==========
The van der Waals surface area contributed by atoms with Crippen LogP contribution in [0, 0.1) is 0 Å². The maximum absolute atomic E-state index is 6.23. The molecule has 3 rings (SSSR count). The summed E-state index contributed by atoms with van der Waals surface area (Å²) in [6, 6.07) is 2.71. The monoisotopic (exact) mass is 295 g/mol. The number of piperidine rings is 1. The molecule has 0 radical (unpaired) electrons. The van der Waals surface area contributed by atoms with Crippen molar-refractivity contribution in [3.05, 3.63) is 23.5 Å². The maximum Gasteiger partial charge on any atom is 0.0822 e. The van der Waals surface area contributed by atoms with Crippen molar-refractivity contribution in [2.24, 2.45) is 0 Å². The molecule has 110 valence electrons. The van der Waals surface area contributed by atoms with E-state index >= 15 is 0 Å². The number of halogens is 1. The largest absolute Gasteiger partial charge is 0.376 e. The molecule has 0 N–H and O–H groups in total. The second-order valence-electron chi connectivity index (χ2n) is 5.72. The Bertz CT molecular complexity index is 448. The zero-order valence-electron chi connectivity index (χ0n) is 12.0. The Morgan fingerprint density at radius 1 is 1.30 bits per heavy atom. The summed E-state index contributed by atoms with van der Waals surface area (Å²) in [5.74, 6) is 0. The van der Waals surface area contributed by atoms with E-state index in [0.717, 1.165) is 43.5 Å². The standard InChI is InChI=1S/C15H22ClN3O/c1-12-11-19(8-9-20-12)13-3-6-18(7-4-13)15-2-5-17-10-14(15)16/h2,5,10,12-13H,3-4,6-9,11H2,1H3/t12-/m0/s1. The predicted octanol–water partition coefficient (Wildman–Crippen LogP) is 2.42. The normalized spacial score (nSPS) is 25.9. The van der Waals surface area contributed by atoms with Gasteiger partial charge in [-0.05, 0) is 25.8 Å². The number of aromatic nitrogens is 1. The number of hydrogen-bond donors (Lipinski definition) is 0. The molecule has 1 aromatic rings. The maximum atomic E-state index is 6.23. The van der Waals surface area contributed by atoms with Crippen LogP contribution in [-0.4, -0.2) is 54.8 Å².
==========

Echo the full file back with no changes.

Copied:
The van der Waals surface area contributed by atoms with Crippen LogP contribution in [0, 0.1) is 0 Å². The maximum absolute atomic E-state index is 6.23. The molecule has 3 rings (SSSR count). The summed E-state index contributed by atoms with van der Waals surface area (Å²) in [6, 6.07) is 2.71. The monoisotopic (exact) mass is 295 g/mol. The number of piperidine rings is 1. The molecule has 0 radical (unpaired) electrons. The van der Waals surface area contributed by atoms with Crippen molar-refractivity contribution in [3.05, 3.63) is 23.5 Å². The maximum Gasteiger partial charge on any atom is 0.0822 e. The van der Waals surface area contributed by atoms with Crippen molar-refractivity contribution in [2.24, 2.45) is 0 Å². The molecule has 110 valence electrons. The van der Waals surface area contributed by atoms with E-state index >= 15 is 0 Å². The number of halogens is 1. The largest absolute Gasteiger partial charge is 0.376 e. The molecule has 0 N–H and O–H groups in total. The second-order valence-electron chi connectivity index (χ2n) is 5.72. The Bertz CT molecular complexity index is 448. The zero-order valence-electron chi connectivity index (χ0n) is 12.0. The Morgan fingerprint density at radius 1 is 1.30 bits per heavy atom. The summed E-state index contributed by atoms with van der Waals surface area (Å²) in [5.74, 6) is 0. The van der Waals surface area contributed by atoms with E-state index in [0.717, 1.165) is 43.5 Å². The standard InChI is InChI=1S/C15H22ClN3O/c1-12-11-19(8-9-20-12)13-3-6-18(7-4-13)15-2-5-17-10-14(15)16/h2,5,10,12-13H,3-4,6-9,11H2,1H3/t12-/m0/s1. The predicted octanol–water partition coefficient (Wildman–Crippen LogP) is 2.42. The normalized spacial score (nSPS) is 25.9. The van der Waals surface area contributed by atoms with Gasteiger partial charge in [-0.05, 0) is 25.8 Å². The number of aromatic nitrogens is 1. The number of hydrogen-bond donors (Lipinski definition) is 0. The molecule has 1 aromatic rings. The maximum atomic E-state index is 6.23. The van der Waals surface area contributed by atoms with Crippen LogP contribution in [-0.4, -0.2) is 54.8 Å².